Apple is cracking down on fake news. By helping fight the scourge of disinformation, Apple is taking a pre-emptive step to protect itself as it prepares to launch a new subscription news service.
In other words, Apple’s battle against fake news comes at the perfect time.
Apple vs. fake news
It came as no massive surprise when Apple revealed this week that it will support a new initiative designed to root out fake news. In the words of Lauren Kern, Apple News’ editor in chief, the program will help the next generation of citizens “seek out accurate and reliable information amid an increasingly complicated news landscape.”
Along with many other tech companies, Apple has felt the heat when it comes to the spread of disinformation online. In the aftermath of the 2016 election, Apple was among the tech giants who met with members of the U.S. intelligence community. This was the subject under discussion.
Since then, Apple took proactive steps to stop information classed as fake news or conspiracy theories. For example, in September 2018, the company removed several questionable websites serving up problematic content via “Siri Suggested” search results. The recommended websites pointed users to posts about the “Pizzagate” hoax, Holocaust denier conspiracies, and race-based “science” stories.
Apple also led the way in expunging Alex Jones and his Infowars content from a variety of platforms.
Lending its name to a media literacy program that promotes unbiased independent media to young people hits two of Apple’s sweet spots. It fights the scourge of fake news, which Tim Cook previously called “one of today’s chief problems.” And it promotes education, which Apple embraces with initiatives like its coding classes for kids.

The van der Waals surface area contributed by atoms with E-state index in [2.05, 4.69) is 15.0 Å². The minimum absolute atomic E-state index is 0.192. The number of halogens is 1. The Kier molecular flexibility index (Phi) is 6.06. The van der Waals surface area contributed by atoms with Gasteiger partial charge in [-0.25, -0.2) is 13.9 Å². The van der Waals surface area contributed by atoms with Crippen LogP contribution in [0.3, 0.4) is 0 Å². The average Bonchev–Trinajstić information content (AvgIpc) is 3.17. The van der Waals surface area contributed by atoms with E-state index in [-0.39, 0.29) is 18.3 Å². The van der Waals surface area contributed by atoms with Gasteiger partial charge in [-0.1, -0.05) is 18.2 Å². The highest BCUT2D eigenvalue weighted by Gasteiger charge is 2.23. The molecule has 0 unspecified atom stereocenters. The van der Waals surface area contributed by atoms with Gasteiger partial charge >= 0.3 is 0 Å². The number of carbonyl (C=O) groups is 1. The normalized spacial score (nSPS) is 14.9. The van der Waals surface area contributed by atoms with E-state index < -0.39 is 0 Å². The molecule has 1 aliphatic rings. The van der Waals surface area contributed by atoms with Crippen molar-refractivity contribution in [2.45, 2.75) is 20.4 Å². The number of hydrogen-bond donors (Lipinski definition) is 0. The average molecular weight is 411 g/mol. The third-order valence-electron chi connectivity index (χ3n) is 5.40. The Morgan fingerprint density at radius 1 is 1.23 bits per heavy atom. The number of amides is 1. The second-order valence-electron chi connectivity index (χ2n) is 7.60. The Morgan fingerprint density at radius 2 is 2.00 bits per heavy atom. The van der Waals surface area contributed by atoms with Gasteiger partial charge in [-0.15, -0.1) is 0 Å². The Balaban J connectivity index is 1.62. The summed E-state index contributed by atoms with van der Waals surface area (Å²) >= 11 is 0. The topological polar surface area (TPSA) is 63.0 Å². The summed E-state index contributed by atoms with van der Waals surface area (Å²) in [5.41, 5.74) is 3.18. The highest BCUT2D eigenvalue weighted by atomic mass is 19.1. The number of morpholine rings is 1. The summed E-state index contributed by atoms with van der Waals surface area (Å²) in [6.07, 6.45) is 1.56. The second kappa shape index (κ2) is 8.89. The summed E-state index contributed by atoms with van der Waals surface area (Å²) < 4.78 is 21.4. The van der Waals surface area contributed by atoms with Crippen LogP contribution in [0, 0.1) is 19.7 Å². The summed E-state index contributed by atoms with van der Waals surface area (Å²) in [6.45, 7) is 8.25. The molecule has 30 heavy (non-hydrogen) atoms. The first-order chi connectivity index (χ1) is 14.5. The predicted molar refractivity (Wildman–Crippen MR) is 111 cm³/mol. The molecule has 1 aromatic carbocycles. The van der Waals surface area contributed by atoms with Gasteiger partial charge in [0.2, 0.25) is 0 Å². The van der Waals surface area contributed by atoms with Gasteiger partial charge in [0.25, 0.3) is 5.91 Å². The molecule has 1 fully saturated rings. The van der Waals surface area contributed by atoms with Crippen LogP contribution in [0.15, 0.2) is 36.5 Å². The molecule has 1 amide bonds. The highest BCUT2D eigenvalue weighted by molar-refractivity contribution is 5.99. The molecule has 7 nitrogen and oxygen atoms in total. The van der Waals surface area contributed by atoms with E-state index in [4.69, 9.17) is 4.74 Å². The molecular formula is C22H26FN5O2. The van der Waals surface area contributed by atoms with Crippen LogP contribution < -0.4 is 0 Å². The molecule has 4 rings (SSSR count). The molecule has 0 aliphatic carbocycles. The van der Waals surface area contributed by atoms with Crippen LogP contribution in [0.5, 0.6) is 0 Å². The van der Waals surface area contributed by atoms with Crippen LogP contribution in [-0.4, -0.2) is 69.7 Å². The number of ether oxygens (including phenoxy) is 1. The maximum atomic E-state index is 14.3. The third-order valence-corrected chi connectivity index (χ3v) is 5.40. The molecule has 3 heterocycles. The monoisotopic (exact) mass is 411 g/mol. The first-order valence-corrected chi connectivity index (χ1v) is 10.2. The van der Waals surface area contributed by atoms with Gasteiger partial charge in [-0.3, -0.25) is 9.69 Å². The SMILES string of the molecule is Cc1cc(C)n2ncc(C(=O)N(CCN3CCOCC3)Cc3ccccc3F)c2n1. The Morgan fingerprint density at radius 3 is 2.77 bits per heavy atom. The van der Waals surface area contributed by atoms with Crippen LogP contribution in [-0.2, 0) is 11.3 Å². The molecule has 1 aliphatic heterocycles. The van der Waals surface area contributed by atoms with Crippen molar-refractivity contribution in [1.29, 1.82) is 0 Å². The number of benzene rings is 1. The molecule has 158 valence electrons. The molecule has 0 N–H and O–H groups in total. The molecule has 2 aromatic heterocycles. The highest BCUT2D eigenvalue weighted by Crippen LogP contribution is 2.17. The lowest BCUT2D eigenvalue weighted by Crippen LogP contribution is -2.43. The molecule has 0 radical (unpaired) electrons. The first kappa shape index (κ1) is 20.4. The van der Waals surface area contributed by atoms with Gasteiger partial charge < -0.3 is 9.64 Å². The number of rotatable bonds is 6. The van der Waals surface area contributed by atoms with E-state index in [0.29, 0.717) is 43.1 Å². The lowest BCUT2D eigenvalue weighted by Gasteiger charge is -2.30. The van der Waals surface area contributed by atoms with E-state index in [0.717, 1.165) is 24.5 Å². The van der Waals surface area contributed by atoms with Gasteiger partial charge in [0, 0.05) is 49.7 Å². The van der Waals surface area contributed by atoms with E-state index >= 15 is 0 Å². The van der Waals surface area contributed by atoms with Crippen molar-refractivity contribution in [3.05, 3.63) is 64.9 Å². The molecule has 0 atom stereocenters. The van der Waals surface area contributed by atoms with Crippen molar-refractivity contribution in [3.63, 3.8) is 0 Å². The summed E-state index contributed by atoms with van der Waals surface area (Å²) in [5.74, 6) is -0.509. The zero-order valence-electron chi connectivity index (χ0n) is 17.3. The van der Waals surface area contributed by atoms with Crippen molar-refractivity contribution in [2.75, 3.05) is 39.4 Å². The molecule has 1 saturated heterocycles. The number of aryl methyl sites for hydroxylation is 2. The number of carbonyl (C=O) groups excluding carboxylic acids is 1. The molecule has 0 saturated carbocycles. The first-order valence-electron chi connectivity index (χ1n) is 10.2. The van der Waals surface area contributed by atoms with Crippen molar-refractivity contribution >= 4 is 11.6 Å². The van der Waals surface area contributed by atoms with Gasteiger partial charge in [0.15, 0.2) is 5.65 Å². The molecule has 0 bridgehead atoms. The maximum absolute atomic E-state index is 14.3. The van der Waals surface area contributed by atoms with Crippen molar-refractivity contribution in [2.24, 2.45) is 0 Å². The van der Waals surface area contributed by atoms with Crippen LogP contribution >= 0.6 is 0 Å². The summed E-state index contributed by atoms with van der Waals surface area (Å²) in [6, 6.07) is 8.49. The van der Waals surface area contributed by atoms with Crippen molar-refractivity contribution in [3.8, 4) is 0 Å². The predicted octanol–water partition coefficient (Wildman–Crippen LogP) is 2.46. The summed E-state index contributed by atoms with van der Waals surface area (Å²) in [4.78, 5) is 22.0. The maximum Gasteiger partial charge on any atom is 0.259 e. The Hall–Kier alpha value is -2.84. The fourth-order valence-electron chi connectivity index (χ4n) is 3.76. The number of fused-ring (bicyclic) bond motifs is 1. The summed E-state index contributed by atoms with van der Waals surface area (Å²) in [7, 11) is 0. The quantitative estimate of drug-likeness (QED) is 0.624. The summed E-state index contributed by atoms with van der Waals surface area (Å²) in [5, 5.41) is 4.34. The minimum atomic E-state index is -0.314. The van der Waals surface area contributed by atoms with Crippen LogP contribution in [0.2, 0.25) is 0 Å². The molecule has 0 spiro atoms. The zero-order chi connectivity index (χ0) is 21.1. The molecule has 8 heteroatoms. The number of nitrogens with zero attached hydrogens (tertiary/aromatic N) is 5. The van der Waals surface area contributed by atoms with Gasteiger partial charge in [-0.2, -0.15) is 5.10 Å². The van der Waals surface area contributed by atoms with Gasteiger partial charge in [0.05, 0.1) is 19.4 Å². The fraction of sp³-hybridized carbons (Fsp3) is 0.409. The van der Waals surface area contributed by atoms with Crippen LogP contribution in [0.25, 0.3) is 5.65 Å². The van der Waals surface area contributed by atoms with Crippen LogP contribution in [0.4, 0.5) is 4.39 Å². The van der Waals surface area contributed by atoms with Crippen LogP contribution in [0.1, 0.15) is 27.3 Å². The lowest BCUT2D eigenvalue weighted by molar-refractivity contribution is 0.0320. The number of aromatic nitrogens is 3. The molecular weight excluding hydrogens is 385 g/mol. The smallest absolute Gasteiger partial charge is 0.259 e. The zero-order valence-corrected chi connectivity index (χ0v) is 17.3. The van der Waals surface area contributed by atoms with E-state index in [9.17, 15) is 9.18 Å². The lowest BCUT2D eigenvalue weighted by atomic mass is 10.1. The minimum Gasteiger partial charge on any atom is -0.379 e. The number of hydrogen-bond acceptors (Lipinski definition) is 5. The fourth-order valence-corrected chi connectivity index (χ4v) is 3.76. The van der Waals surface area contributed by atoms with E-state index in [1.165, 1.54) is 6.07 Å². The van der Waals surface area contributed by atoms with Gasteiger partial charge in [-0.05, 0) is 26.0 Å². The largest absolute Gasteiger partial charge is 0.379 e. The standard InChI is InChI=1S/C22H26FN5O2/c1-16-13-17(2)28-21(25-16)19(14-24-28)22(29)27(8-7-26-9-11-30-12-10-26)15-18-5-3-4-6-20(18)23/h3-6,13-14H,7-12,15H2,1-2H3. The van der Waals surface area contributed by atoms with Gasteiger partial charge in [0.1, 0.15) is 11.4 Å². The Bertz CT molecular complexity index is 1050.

Apple is a major media player
I won’t pour scorn on either of these two lofty ambitions. But this new anti-fake-news initiative comes at a fortuitous for Apple. Next week, the company reportedly will unleash an all-you-can-eat news subscription service. Based on Apple’s acquisition of $9.99-per-month subscription service Texture, this could do for magazines what Apple Music did for songs. It could be absolutely huge, and continue Apple’s focus on Services as a major priority.
But it will also make Apple a major media player. And in 2019, that role comes with a lot of scrutiny. Apple likely won’t be publishing its own news articles like it’s making its own TV shows. But it will gain a major financial stake in news media. Apple could reportedly take a 50 percent cut of subscription fees, although major publishers reportedly balked at that hefty commission. Who knows if ad revenue might sweeten the deal for Apple or publishers.
Apple, like tech companies including Facebook and Twitter, is caught in the twilight zone between being a hoster of content and a full-fledged publisher.
A move such as this week’s new partnership to fight fake news shows Apple covering its bases. Cupertino knows that the subject of fake news isn’t going away. And big tech companies will continue to face scrutiny for the roles they play in disseminating information.
This is one way Apple can show that it is on the right side of history. It’s hard to argue with the logic!